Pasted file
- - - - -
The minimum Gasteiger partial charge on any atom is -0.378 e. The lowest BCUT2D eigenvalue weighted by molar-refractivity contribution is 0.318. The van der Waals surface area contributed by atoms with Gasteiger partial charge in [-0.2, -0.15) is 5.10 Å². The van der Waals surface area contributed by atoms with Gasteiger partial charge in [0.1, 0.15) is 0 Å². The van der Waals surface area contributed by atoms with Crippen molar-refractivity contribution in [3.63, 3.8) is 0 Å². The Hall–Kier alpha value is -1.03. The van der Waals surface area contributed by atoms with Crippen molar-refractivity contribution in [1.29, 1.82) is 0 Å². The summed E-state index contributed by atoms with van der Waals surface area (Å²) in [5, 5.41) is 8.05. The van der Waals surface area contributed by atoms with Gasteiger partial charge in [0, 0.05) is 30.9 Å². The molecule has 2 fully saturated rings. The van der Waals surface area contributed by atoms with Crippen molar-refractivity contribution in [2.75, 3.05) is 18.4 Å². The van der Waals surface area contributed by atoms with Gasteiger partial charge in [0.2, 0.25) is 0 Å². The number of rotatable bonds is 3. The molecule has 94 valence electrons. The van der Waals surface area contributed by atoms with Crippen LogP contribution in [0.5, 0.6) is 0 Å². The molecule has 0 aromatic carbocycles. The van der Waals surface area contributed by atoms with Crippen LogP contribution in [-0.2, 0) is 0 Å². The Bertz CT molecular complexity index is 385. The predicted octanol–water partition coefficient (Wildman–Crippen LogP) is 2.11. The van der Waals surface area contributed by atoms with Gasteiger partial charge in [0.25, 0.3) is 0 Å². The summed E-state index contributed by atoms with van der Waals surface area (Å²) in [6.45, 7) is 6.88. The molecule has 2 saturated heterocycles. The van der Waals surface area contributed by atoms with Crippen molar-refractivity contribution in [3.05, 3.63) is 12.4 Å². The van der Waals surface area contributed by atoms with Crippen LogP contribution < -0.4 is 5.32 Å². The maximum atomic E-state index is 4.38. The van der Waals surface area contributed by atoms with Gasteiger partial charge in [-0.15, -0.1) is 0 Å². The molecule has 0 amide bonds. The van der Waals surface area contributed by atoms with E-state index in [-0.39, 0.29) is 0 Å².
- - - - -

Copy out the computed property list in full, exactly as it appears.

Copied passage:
The minimum Gasteiger partial charge on any atom is -0.378 e. The lowest BCUT2D eigenvalue weighted by molar-refractivity contribution is 0.318. The van der Waals surface area contributed by atoms with Gasteiger partial charge in [-0.2, -0.15) is 5.10 Å². The van der Waals surface area contributed by atoms with Gasteiger partial charge in [0.1, 0.15) is 0 Å². The van der Waals surface area contributed by atoms with Crippen molar-refractivity contribution in [3.63, 3.8) is 0 Å². The Hall–Kier alpha value is -1.03. The van der Waals surface area contributed by atoms with Crippen molar-refractivity contribution in [1.29, 1.82) is 0 Å². The summed E-state index contributed by atoms with van der Waals surface area (Å²) in [5, 5.41) is 8.05. The van der Waals surface area contributed by atoms with Gasteiger partial charge in [0, 0.05) is 30.9 Å². The molecule has 2 fully saturated rings. The van der Waals surface area contributed by atoms with Crippen molar-refractivity contribution in [2.75, 3.05) is 18.4 Å². The van der Waals surface area contributed by atoms with Gasteiger partial charge in [0.2, 0.25) is 0 Å². The number of rotatable bonds is 3. The molecule has 94 valence electrons. The van der Waals surface area contributed by atoms with Crippen LogP contribution in [0.5, 0.6) is 0 Å². The molecule has 0 aromatic carbocycles. The van der Waals surface area contributed by atoms with Crippen LogP contribution in [-0.2, 0) is 0 Å². The Bertz CT molecular complexity index is 385. The predicted octanol–water partition coefficient (Wildman–Crippen LogP) is 2.11. The van der Waals surface area contributed by atoms with Gasteiger partial charge in [0.25, 0.3) is 0 Å². The summed E-state index contributed by atoms with van der Waals surface area (Å²) in [6.45, 7) is 6.88. The molecule has 2 saturated heterocycles. The van der Waals surface area contributed by atoms with Crippen molar-refractivity contribution in [3.05, 3.63) is 12.4 Å². The van der Waals surface area contributed by atoms with Crippen LogP contribution < -0.4 is 5.32 Å². The maximum atomic E-state index is 4.38. The van der Waals surface area contributed by atoms with Gasteiger partial charge in [-0.15, -0.1) is 0 Å². The molecule has 0 amide bonds. The van der Waals surface area contributed by atoms with E-state index in [-0.39, 0.29) is 0 Å².